Feeds

Toshiba, LG pop $571m to end LCD price fixing suit – want some?

'We did nothing wrong, but take the money anyway'

Toshiba, LG Display, and AUO Optronics are the latest companies to settle in the ongoing LCD price-fixing drama, and their combined $571m payout will put cash in the pockets of American flat-panel buyers.

The total settlement in the class action suit includes $27.5m to be paid in civil penalties to eight states, plus an additional $543.5m to be paid out to consumers in 24 states and the District of Columbia, Reuters reports.

The suit, which has dragged on since 2006, alleges that manufacturers of TFT LCD flat panels conspired to fix prices for almost a decade, resulting in higher retail prices for TVs, laptops, and other kit.

In December, seven other screen makers reached a separate settlement worth $553m. At the time, Toshiba, LG, and AUO were the only holdouts.

All ten of the companies involved have denied any wrongdoing, saying they only agreed to cough up the cash to put an end to the matter.

If that's true, they paid a pretty penny to put the case behind them. According to Joseph Alioto, the San Francisco attorney who was co-lead counsel in the suit, the $1.1bn in total settlements sets a record for a class action lawsuit over price fixing.

The court still needs to approve the settlement – but that seems likely, seeing how it granted preliminary approval to the earlier settlement in January.

Assuming it is approved, Alioto says, anyone who files a claim in the case will receive at least $25, and as many as 20 million Americans may be eligible to claim.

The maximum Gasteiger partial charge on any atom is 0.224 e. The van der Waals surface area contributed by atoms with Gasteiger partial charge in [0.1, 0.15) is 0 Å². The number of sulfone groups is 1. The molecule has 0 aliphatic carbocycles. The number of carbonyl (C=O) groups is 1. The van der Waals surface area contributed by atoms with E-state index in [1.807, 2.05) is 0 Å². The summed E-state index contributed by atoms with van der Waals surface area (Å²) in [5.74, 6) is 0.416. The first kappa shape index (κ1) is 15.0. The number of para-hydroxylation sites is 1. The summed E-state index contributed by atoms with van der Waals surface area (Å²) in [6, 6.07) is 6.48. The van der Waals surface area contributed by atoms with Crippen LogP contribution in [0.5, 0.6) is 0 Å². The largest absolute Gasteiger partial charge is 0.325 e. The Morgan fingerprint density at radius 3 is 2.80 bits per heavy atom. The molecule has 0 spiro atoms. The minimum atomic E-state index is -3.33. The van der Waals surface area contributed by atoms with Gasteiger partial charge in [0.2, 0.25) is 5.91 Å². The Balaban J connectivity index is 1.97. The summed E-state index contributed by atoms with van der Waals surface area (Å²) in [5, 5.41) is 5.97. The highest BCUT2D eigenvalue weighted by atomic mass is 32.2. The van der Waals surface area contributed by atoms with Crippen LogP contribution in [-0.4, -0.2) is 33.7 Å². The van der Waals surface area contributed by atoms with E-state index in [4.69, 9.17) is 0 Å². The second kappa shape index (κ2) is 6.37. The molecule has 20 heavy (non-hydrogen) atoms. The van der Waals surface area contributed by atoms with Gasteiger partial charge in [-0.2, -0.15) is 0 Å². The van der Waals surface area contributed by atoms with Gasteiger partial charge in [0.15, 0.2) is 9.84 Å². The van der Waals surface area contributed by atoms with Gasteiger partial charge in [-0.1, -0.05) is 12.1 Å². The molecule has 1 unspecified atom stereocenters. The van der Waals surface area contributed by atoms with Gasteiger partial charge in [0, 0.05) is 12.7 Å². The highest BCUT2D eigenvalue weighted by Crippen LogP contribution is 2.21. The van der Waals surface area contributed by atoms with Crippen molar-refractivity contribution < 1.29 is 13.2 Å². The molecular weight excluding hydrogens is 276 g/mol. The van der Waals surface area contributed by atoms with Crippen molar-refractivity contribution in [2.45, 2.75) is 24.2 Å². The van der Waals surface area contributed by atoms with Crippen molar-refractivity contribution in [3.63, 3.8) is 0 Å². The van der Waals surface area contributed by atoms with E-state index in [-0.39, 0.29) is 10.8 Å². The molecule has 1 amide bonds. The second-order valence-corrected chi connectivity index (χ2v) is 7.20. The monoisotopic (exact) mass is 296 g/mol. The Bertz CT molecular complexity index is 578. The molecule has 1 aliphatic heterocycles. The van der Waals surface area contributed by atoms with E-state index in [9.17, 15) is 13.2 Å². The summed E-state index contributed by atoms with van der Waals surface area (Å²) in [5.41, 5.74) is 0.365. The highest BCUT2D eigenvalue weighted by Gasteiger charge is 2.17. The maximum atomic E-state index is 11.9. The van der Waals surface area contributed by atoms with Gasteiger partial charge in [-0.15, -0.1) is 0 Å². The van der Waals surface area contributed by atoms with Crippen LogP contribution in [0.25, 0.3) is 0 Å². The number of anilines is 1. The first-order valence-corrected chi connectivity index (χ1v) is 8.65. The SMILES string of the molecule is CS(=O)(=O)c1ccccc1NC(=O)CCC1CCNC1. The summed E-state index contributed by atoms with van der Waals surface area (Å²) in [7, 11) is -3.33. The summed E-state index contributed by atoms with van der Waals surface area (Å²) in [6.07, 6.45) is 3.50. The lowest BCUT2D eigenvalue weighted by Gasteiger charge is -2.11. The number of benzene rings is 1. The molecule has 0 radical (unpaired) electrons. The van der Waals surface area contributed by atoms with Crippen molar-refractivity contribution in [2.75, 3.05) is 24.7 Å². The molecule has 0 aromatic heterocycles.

Getting the cash may take a while, however – the December settlement hasn't yet paid out. But interested parties who would like to know when claim forms will be available can sign up on the suit's official website. ®

More from The Register

next story
Phones 4u slips into administration after EE cuts ties with Brit mobe retailer
More than 5,500 jobs could be axed if rescue mission fails
Apple CEO Tim Cook: TV is TERRIBLE and stuck in the 1970s
The iKing thinks telly is far too fiddly and ugly – basically, iTunes
Huawei ditches new Windows Phone mobe plans, blames poor sales
Giganto mobe firm slams door shut on Microsoft. OH DEAR
Israeli spies rebel over mass-snooping on innocent Palestinians
'Disciplinary treatment will be sharp and clear' vow spy-chiefs
Phones 4u website DIES as wounded mobe retailer struggles to stay above water
Founder blames 'ruthless network partners' for implosion
Found inside ISIS terror chap's laptop: CELINE DION tunes
REPORT: Stash of terrorist material found in Syria Dell box
Show us your Five-Eyes SECRETS says Privacy International
Refusal to disclose GCHQ canteen menus and prices triggers Euro Human Rights Court action
prev story

Whitepapers

Secure remote control for conventional and virtual desktops
Balancing user privacy and privileged access, in accordance with compliance frameworks and legislation. Evaluating any potential remote control choice.
Saudi Petroleum chooses Tegile storage solution
A storage solution that addresses company growth and performance for business-critical applications of caseware archive and search along with other key operational systems.
High Performance for All
While HPC is not new, it has traditionally been seen as a specialist area – is it now geared up to meet more mainstream requirements?
Security for virtualized datacentres
Legacy security solutions are inefficient due to the architectural differences between physical and virtual environments.
Providing a secure and efficient Helpdesk
A single remote control platform for user support is be key to providing an efficient helpdesk. Retain full control over the way in which screen and keystroke data is transmitted.